In the past, DCAA won many arguments with DCMA simply by arguing that DCAA were the professional auditors and DCMA should just listen and trust them. If your argument is over something esoteric such as pension accruals then DCMA is still inclined to listen to DCAA, but if your arguments can appeal to common sense it is now more likely DCMA will side with you than in the past.

After DCMA, complaints and appeals get a bit more complicated. If you have a strong case that is well articulated you should notify your local member of Congress and the nearest DOD OIG office. This is especially true if there are strong concerns about the auditor’s independence, ethics, behavior, or competence.


Now that I have put the stick in your hand let us talk about talking softly.

The vast majority of issues surrounding arise out of miscommunication and misunderstanding.

Years ago, a client told a DCAA auditor that he forget to pay a subcontractor invoice for several months.  The auditor immediately wrote the company up for a serious FAR violation (FAR 52.216-7(b) (1)). The only problem was that while the contractor had not paid the subcontractor the contractor had also not billed the government for the subcontractor costs. This means that there was no violation of this FAR clause. At worst, the contractor was guilty of a single mistake out of thousands of transactions and hundreds of thousands of dollars. This was hardly a serious deficiency resulting in a disapproved accounting system.

At this point I should note that this client had a bad habit of bringing me in only when there was a problem, felt it was fine to talk to DCAA without me knowing what he was saying, and then expecting me to defend the issue. For all I know, the contractor assumed and told DCAA that he had billed the government without first checking the general ledger and seeing if this was true.

We argued this with the DCAA auditor and his supervisory until we were blue in the face, even pointing out the truth of the matter in a written response to the audit finding. DCAA refused to back down and published the audit report with the response showing where DCAA made the mistake. I imagine this happened in the case with the 14M I referenced above.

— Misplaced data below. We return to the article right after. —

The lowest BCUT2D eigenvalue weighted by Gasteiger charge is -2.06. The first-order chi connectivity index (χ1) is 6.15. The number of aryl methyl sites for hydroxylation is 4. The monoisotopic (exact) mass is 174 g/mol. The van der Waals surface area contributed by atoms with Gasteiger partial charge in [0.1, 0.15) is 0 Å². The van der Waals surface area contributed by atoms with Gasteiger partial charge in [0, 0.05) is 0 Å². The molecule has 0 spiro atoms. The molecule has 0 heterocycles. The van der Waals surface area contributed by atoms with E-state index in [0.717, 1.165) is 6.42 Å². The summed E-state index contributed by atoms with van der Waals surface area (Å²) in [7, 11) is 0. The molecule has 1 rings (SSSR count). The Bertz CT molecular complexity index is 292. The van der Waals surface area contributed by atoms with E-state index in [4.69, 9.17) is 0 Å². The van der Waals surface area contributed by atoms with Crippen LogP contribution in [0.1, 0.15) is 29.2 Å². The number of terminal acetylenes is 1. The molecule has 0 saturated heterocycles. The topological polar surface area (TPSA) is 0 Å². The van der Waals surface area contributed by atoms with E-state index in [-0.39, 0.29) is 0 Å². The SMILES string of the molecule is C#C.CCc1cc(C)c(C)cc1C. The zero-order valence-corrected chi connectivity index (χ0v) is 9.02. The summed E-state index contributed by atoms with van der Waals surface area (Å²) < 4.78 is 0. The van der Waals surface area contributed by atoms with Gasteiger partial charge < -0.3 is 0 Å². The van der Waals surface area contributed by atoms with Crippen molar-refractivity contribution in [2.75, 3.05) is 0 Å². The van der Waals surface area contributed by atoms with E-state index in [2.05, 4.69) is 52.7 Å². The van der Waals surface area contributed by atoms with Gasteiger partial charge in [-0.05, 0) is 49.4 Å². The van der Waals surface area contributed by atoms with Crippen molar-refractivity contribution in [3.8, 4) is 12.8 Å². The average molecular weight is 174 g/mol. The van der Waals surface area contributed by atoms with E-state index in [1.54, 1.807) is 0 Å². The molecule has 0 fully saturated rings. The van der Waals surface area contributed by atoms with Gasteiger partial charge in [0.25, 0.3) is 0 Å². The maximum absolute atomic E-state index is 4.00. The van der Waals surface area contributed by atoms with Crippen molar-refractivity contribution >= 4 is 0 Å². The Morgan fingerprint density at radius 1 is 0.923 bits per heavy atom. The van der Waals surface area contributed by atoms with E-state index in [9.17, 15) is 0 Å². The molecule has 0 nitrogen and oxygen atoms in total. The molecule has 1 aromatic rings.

The challenge is to walk the fine lines between respect, professionalism, and firmness. Even if you know it is personal, do not make it so. Also keep in mind the future audience (DCMA, OIG, Congress member, or next DCAA auditor). Build, document, and argue a case.

I did this recently with a legitimate concern about billing practices on one client. I shared DCAA’s concern but was able, over time, to demonstrate the unique circumstances and the inapplicability of the FAR. In addition, we pointed out that we had been aware of the issue from day one and was simply waiting for DCAA to complete their work before finalizing the minor issue. DCAA came back to this issue time and time again over several months before deciding not to pursue the matter.

Over the years, talking proved productive time and time again. Again, document your arguments in notes and correspondence.


I wish I could assure clients that the future is bright, but I cannot. I think it is time for the GAO and OIG to look at DCAA’s audit process again and document the improvements and the continued issues. This time do not jump to the conclusion that the contractors benefit from this chaos.